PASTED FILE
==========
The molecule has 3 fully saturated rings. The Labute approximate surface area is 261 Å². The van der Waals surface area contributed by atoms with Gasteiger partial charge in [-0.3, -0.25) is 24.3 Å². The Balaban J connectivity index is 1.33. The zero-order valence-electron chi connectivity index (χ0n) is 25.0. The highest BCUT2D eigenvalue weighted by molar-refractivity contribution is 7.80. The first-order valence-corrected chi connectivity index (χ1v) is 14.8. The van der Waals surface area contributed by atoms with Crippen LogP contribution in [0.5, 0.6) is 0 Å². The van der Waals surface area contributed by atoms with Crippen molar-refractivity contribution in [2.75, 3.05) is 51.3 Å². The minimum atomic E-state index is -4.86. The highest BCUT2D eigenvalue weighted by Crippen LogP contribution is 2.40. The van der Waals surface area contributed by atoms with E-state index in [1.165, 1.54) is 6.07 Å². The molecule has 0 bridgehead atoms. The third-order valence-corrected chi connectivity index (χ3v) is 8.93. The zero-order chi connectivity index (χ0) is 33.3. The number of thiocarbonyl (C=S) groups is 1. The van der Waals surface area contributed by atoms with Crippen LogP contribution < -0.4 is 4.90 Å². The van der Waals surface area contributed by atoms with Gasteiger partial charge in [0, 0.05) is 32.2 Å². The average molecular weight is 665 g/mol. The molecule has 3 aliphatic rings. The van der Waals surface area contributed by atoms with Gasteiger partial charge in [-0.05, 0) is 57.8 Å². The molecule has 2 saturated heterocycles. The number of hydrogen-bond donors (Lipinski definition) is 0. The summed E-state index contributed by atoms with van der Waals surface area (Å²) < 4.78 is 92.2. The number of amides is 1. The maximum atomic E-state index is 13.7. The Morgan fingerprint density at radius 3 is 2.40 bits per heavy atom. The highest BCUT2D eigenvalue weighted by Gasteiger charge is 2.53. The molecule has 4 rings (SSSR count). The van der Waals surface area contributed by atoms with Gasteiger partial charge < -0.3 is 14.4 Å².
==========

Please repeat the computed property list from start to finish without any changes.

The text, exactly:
The molecule has 3 fully saturated rings. The Labute approximate surface area is 261 Å². The van der Waals surface area contributed by atoms with Gasteiger partial charge in [-0.3, -0.25) is 24.3 Å². The Balaban J connectivity index is 1.33. The zero-order valence-electron chi connectivity index (χ0n) is 25.0. The highest BCUT2D eigenvalue weighted by molar-refractivity contribution is 7.80. The first-order valence-corrected chi connectivity index (χ1v) is 14.8. The van der Waals surface area contributed by atoms with Crippen LogP contribution in [0.5, 0.6) is 0 Å². The van der Waals surface area contributed by atoms with Crippen molar-refractivity contribution in [2.75, 3.05) is 51.3 Å². The minimum atomic E-state index is -4.86. The highest BCUT2D eigenvalue weighted by Crippen LogP contribution is 2.40. The van der Waals surface area contributed by atoms with E-state index in [1.165, 1.54) is 6.07 Å². The molecule has 0 bridgehead atoms. The third-order valence-corrected chi connectivity index (χ3v) is 8.93. The zero-order chi connectivity index (χ0) is 33.3. The number of thiocarbonyl (C=S) groups is 1. The van der Waals surface area contributed by atoms with Crippen LogP contribution < -0.4 is 4.90 Å². The van der Waals surface area contributed by atoms with Gasteiger partial charge in [0, 0.05) is 32.2 Å². The average molecular weight is 665 g/mol. The molecule has 3 aliphatic rings. The van der Waals surface area contributed by atoms with Gasteiger partial charge in [-0.05, 0) is 57.8 Å². The molecule has 2 saturated heterocycles. The number of hydrogen-bond donors (Lipinski definition) is 0. The summed E-state index contributed by atoms with van der Waals surface area (Å²) < 4.78 is 92.2. The number of amides is 1. The maximum atomic E-state index is 13.7. The Morgan fingerprint density at radius 3 is 2.40 bits per heavy atom. The highest BCUT2D eigenvalue weighted by Gasteiger charge is 2.53. The molecule has 4 rings (SSSR count). The van der Waals surface area contributed by atoms with Gasteiger partial charge < -0.3 is 14.4 Å².